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Part of USS Cygnus: A Failure to Communicate

Positional Promotion

Captain's Ready Room
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Captain Bane sat back down in the chair behind his desk in his Ready Room, fresh from being violated in every imaginable way by Dr. Elodin, and set about his next order of business. With the departures of Captain Stafford, Captain Pope and Lieutenant Cohen, Bane was left without a Chief Engineer, someone he could call upon to push their ship to the limits, or, if necessary, hold someone accountable in the event that was necessary

Before Captain Stafford left on the USS Calgary, he had told Bane that the ship had recently been assigned an Assistant Chief Engineer, a Lieutenant junior grade Erica Anderson. He had not read her file yet, and likely wouldn’t, if truth be told. Sometimes people excelled in positions that, on paper, they were never meant for. Not that Lieutenant Anderson wasn’t meant for the position, he mused. With precious little time available to him, Bane tapped his comm. badge and ordered Lieutenant Anderson to his Ready Room.

As Erica received the summons, she wondered why she was needed by the new Captain. She mentally filed the upcoming meeting under the ‘unexpected delay’ routine for her daily agenda. She lived by her daily agenda, following everything by a strict guideline. Routine was good; it meant her life was settled. She even had an amount of time for unexpected delays, including if the ship were forced to be in battle, and so far, everything had gone as planned.

She walked through the corridors, considering her plans for the future. Already, Captain Stafford had left, with a Captain Bane Plase taking the role. She had read his file; he was a competent officer, and as a Captain, he was a decent officer. Would he have read her file?

It didn’t take long to reach the ready room, and as she did, she rang the chime, waiting to be given entry.

Bane looked up at the door.  Lieutenant Lisald had literally just left, not more than 15 seconds ago. It could be him, or it could be Lieutenant Anderson, as he had called her from the bowels of the ship right before calling Lisald to his office. He commanded the door open, and was greeted with Anderson. “Ah, Lieutenant Anderson,” he said standing up and smiling warmly. “Please, do come in and have a seat. I tell you, it is a pleasure to meet you.”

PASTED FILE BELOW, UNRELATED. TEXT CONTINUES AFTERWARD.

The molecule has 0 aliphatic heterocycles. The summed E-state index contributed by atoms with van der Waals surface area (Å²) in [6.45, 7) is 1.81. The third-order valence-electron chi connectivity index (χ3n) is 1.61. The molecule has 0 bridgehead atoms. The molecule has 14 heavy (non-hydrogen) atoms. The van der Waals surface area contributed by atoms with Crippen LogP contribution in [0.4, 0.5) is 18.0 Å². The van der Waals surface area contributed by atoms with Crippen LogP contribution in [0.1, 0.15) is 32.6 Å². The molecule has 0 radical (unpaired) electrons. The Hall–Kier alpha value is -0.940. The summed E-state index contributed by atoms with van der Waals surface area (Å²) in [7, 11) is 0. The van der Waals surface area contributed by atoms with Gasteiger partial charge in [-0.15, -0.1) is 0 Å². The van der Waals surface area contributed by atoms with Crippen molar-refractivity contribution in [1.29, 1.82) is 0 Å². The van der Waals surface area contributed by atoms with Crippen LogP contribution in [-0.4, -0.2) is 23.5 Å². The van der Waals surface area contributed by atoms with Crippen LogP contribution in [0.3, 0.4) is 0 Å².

Erica nodded in return. “Thank you for saying so, Captain,” Erica said, as she sat down. “It is… good to meet you too,” she added, trying to think of the best wording to use. “I must confess, I am unsure why you would be pleased to meet me, sir. I’m just an engineer,” she said, wanting to try and understand the point of the meeting.

Plase exhaled through his nose. “Lieutenant, someday soon, you will want to read my service dossier. You will find that I was a Structural Engineer back in my day. I know how hard each of you work down there, how hot and dirty and funky it can be, especially during crisis modes. You aren’t “just an engineer,” Lieutenant. You are the lifeblood of this ship. As I am sure you are aware, Lieutenant Cohen was suddenly reassigned a bit ago, leaving us without a Chief Engineer. You up to the task?”

Erica raised an eyebrow. “As Chief Engineer? Certainly I am able to fulfil the duties of the role, if that is your wish. I should tell you that the only experience in a more senior role, sir, was aboard this ship for the short time I have been aboard. I have also familiarized myself with your service record sir. You came here from the USS Sentinel, where, for one year, your ship had been on a classified assignment. Before that, the USS Bloembergen and before that the USS Pegasus D which was your first position as a Commanding Officer, although that was also your first posting as a Starfleet officer,” Erica recited, recalling the man’s record.